Vedute della luna scritte in Braille
Andrea Valle is a researcher and composer based at the University of Turin. His work often centres around the construction of systems that bring unique computer interfaces together with analogue tools, instruments, and techniques. “Vedute della luna scritte in Braille”, which translates as “Views of the Moon written in Braille”, is described by its composer as “computer music without any digital sounds in it”, and was made using his digital-analogue hybrid instrument, the Rumentarium. Software developed in the audio programming environment SuperCollider is used to drive a menagerie of percussion instruments made from small DC motors, broken cymbals, assorted crockery, empty biscuit and tobacco tins, Lego, and other paraphernalia. However, the music is far from a mere tech demo, with all those wires and lines of code being used to explore and respond to Galileo Galilei’s written descriptions of the surface of the Moon as viewed through his telescope in the early 17th Century.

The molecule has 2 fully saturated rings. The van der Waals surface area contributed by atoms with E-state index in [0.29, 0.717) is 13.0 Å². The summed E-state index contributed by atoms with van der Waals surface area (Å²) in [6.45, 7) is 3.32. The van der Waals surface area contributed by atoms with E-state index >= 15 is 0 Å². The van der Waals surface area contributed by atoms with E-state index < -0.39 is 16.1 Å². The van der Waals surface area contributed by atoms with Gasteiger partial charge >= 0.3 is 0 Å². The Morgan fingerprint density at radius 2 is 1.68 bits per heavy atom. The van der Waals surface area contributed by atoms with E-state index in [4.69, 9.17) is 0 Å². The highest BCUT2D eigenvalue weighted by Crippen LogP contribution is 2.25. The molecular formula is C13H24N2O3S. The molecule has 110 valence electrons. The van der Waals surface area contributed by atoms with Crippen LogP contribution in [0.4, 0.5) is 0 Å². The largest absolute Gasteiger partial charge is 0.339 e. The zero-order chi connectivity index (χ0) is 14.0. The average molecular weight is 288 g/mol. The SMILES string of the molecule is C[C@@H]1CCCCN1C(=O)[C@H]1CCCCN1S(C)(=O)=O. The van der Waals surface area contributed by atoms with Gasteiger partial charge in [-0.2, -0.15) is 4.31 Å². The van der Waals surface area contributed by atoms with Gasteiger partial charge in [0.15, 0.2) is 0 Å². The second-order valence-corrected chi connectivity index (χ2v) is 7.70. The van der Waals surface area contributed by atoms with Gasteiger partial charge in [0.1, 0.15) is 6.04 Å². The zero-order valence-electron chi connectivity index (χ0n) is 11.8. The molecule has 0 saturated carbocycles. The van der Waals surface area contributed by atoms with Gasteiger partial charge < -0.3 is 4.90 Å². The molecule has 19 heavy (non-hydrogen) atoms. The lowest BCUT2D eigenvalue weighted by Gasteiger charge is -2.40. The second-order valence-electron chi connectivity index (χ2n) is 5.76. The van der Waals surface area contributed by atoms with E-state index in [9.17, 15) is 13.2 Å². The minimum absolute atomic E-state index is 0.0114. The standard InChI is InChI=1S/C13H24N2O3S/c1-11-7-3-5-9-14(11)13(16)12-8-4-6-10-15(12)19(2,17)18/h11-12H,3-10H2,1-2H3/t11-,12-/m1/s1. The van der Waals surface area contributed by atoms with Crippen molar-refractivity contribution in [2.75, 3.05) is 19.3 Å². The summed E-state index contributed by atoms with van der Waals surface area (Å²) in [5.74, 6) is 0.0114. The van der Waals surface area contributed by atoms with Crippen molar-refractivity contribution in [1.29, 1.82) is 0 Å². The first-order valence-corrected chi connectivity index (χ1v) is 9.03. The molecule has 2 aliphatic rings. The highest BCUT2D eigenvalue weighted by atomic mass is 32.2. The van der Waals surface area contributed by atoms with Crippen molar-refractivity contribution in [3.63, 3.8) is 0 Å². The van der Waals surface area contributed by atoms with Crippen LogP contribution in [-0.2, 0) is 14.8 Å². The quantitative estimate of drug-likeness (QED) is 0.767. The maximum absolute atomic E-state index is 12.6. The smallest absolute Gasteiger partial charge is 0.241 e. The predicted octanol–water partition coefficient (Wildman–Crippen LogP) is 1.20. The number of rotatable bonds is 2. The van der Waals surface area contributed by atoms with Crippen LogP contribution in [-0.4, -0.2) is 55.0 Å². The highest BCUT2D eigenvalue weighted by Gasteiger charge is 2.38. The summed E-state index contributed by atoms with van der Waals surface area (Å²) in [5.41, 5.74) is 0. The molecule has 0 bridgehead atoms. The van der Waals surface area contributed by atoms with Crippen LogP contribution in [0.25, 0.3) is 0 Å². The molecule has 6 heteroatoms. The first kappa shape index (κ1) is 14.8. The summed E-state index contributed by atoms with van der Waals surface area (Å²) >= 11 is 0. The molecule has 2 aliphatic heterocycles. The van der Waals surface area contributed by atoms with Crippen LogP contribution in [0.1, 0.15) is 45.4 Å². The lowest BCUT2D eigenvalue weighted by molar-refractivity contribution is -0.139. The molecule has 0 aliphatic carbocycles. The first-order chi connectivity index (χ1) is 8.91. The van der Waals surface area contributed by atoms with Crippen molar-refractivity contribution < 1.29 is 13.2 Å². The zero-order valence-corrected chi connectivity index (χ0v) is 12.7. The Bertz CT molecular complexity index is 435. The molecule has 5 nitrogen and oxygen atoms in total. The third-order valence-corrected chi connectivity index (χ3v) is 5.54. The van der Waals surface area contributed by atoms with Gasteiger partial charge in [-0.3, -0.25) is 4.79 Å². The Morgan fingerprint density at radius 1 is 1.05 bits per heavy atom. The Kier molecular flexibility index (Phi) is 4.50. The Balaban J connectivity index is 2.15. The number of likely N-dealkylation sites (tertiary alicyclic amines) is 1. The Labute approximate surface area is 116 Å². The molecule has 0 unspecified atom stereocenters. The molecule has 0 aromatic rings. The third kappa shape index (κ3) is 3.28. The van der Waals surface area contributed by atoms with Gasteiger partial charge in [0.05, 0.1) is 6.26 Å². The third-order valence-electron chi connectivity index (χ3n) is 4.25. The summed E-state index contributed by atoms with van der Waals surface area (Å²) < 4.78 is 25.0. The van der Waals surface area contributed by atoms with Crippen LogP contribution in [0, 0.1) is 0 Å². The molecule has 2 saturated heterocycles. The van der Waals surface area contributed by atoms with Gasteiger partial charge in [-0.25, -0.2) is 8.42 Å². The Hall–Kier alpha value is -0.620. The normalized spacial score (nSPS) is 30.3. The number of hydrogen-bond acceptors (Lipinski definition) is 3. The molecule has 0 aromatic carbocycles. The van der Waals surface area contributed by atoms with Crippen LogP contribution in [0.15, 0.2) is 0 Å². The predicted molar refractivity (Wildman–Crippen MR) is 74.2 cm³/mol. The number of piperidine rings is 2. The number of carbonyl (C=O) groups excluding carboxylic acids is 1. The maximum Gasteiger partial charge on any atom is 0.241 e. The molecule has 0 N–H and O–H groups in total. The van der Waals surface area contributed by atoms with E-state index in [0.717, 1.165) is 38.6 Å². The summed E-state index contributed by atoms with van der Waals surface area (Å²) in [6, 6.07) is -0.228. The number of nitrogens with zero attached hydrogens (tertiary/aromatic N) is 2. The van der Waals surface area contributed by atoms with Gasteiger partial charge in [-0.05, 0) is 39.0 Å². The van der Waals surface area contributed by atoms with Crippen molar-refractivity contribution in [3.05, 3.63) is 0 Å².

Orienting the Rumentarium’s frenetic pings, chimes, rattles, and clatters towards our closest celestial neighbour has a strange effect on its sounds: they obtain a kind of weightlessness and airlessness, not quite as melodious as the alien whistles of children’s television heroes the Clangers, but almost as free-floating. Perhaps this is just a perceptual trick resulting from conscious awareness of the lunar subject matter, but it works nonetheless. The album is a mix of improvised pieces, performances of graphical scores, and sonifications of Galileo’s writings that in theory allowing linguistic rhythms and cadences to be heard (though I found it difficult to hear resemblances to text in the actual music). Though the range of timbres and rhythms deployed remains fairly limited throughout, the mysteriousness and uncanniness with which the Moon must have appeared to those early telescopic eyes is effectively conveyed.
This sense of the uncanny is perhaps engendered by the ways in which human and non-human elements are related in Valle’s work: complex systems, the parameters of which are defined by human choice, take on lives of their own as they go through the act of musical performance. The most surprising thing about these relations is that they can be sensed as aesthetic affect — they are audible in the music. Thus the Moon is presented as a timeworn symbol of otherness, while retaining an actual otherness; one perceives both a human fascination with our lunar companion and the withdrawal of that object from the closest scrutiny. The jangles and clangs of the Rumentarium skitter along a blank and impassive mineral surface, but when Valle’s lunar seas heave dry waves like slow, dusty exhalations, you can hear the Man in the Moon snoring.